New Meat-Eating Dinosaur from China

Fossils uncovered in 2006 by a team of international researchers as they explored a remote part of Xinjiang Province have been identified as a new species of predatory Theropod dinosaur.  This new, meat-eating dinosaur discovery has been tentatively ascribed to the Coelurosauria.  Although this is the seventh Theropod and the fourth Coelurosaur discovered in strata from the Shishugou Formation, it represents the earliest fossil Coelurosaur discovered from this Formation to date.

Fossils of small dinosaurs are exceptionally rare, those specimens known from the Middle Jurassic tend to consist of isolated fragments of bone, or individual teeth.  Although far from complete, the fossil material represents an individual animal and it consists of the skull and mandible, limb bones, vertebrae, digits and elements from the pelvic girdle.  The three previously discovered Coelurosaurs from the same Chinese location (Guanlong, Haplocheirus and Zuolong) were found at higher stratigraphical layers, thus indicating that this new discovery is much older than those previously found.  It is thought that this new discovery dates from approximately 161 million years ago, (Callovian faunal stage).  This would suggest that this little carnivore roamed China during the Middle Jurassic, however, this specimen could also be referred to as Late Jurassic as the radiometric dates for the strata from which the fossil was excavated, fall within the margin of error delineating the geological boundary between the Middle and Late Jurassic.

The Skull of Aorun zhaio

The coin provides a scale.

The coin provides a scale.

Picture Credit: James Clark/George Washington University

The picture above shows the skull with a coin providing scale.

The new species has been named Aorun zhaio (The Dragon King of the West), from “Ao Run” taken from the Mandarin Chinese language and the Chinese epic folklore tale, “Journey to the West”.  The species name honours  Professor Zhao Xi-jin, a renowned vertebrate palaeontologist who has been prominent in helping to open up this remote part of China to scientists from outside of the country.

The field team led by James Clark (Ronald B. Weintraub Associate Professor of Biology) at the George Washington University (United States), suggest that this dinosaur was less than a metre long when it died and it probably weighed little more than fifteen hundred grammes.  A detailed analysis of the fossilised bones suggest that this dinosaur was less than twelve months old when it died.  It may not represent an example of a small Theropod, as an adult, this dinosaur could have grown up to be an apex predator, perhaps similar in size to the Chinese Allosaurid Sinraptor.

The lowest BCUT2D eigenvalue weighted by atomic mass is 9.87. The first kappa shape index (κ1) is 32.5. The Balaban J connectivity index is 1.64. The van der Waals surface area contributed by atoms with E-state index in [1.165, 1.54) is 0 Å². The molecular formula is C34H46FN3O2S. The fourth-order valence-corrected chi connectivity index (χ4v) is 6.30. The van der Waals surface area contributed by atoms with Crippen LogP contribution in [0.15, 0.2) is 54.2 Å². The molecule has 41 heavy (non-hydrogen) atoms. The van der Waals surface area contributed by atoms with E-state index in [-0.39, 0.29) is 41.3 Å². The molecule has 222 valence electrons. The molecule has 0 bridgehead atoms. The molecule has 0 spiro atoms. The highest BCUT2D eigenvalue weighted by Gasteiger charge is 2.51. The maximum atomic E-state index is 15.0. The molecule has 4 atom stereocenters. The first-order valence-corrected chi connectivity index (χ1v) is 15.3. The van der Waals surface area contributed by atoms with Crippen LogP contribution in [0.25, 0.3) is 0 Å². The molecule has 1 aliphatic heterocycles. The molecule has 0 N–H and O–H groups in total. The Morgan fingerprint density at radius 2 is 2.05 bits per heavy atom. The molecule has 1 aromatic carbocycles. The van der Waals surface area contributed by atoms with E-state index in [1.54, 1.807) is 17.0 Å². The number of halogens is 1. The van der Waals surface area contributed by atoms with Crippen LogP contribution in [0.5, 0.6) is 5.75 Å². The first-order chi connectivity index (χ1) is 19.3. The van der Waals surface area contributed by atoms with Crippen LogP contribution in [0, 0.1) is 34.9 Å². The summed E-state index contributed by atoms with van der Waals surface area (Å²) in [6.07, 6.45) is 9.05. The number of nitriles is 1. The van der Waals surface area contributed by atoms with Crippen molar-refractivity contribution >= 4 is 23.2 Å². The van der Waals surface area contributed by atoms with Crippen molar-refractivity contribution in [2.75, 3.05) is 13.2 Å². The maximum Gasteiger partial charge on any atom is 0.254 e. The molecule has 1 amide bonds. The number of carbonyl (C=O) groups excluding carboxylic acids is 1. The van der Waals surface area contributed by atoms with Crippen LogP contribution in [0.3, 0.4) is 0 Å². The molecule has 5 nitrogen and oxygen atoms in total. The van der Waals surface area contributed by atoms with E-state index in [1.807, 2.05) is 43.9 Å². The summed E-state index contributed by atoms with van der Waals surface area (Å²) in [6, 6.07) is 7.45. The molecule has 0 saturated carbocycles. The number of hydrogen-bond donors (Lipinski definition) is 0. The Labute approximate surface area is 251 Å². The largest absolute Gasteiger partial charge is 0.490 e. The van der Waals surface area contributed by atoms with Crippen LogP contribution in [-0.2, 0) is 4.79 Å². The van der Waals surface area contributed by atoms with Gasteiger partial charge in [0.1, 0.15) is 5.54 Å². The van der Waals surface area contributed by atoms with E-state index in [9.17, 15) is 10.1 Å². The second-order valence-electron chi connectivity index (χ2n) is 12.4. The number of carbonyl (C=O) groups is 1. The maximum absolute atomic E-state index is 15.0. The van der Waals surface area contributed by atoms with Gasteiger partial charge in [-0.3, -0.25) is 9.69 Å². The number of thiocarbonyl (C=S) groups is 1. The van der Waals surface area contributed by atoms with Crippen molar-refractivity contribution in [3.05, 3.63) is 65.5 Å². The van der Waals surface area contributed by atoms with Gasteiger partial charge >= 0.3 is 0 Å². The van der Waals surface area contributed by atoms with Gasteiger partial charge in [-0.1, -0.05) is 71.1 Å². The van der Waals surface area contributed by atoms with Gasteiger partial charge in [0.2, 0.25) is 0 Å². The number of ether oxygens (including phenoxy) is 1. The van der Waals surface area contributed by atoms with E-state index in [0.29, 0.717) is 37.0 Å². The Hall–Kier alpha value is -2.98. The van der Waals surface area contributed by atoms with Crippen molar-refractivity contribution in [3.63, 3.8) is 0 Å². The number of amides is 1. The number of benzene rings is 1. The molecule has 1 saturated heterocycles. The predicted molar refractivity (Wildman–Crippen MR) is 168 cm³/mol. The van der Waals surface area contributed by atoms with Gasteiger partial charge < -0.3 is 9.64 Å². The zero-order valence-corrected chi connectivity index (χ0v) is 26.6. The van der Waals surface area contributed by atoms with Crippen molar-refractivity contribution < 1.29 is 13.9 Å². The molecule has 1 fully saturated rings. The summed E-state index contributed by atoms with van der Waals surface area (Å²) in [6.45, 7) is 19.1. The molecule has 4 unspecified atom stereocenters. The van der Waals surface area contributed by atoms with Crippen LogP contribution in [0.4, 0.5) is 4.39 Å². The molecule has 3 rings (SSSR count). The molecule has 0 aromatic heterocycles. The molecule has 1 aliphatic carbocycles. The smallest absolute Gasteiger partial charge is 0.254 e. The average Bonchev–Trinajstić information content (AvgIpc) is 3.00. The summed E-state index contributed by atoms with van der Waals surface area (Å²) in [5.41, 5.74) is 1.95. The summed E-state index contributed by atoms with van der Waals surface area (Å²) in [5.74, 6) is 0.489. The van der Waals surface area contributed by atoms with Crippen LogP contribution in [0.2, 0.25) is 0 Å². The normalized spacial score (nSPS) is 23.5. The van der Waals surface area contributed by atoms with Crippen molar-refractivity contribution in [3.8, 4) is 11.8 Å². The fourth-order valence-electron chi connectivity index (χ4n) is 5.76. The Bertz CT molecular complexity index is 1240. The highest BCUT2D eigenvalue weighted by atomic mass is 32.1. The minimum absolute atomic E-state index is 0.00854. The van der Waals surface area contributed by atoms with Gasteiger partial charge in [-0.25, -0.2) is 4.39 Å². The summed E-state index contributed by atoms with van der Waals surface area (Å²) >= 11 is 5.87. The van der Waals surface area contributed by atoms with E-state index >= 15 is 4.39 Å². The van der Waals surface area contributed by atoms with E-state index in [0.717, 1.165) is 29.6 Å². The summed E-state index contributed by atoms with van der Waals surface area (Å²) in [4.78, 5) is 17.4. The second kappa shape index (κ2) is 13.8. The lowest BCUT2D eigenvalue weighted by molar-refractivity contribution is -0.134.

Dr. Clark and his then, doctoral student, Jonah Choiniere were able to establish that this little dinosaur was less than a year old when it died and got buried in stream sediments.  As the fossils represent a very young animal, an animal whose features would change as it grew, it is very difficult to pin down where in the phylogeny within the Coelurosauria this specimen should be placed.  A scientific paper, published in the “Journal of Systematic Palaeontology” outlines the discovery, describes the fossil material and discusses the importance of this specimen with regards to understanding the evolution and radiation of the smaller Theropods.

An Interpretation of the Fossil Material

Small, bipedal and possibly feathered.

Small, bipedal and possibly feathered.

Picture Credit: Everything Dinosaur

The illustration above shows Aorun zhaio as an agile, fast-running dinosaur with a slightly elongated snout and a long tail.  As other members of the Coelurosaur clade are believed to have been feathered, in this illustration A. zhaio is depicted as a feathered dinosaur.

A spokes person from Everything Dinosaur commented:

“Teeth from the upper and the lower jaw have been found.  Their shape indicates that this little dinosaur was a meat-eater, hunting smaller reptiles, insects and perhaps even primitive mammals.  Reptiles such as snakes, turtles and crocodiles today lay many eggs, but few of the hatch-lings survive to adult hood.  It is likely that this Coelurosaur was part of a large brood, but like many of its siblings it did not live very long”.

Many people consider the meat-eating dinosaurs to be all very large animals, but today the Order of Mammalia known as the Carnivora consists of a wide range of differently sized predators.  There are wolves and tigers within this Order but also weasels and small cats.  It was the same during the Mesozoic, some Theropod dinosaurs were very large, but others remained small.  Each type of  Theropod dinosaur evolved to fit a particular ecological niche.

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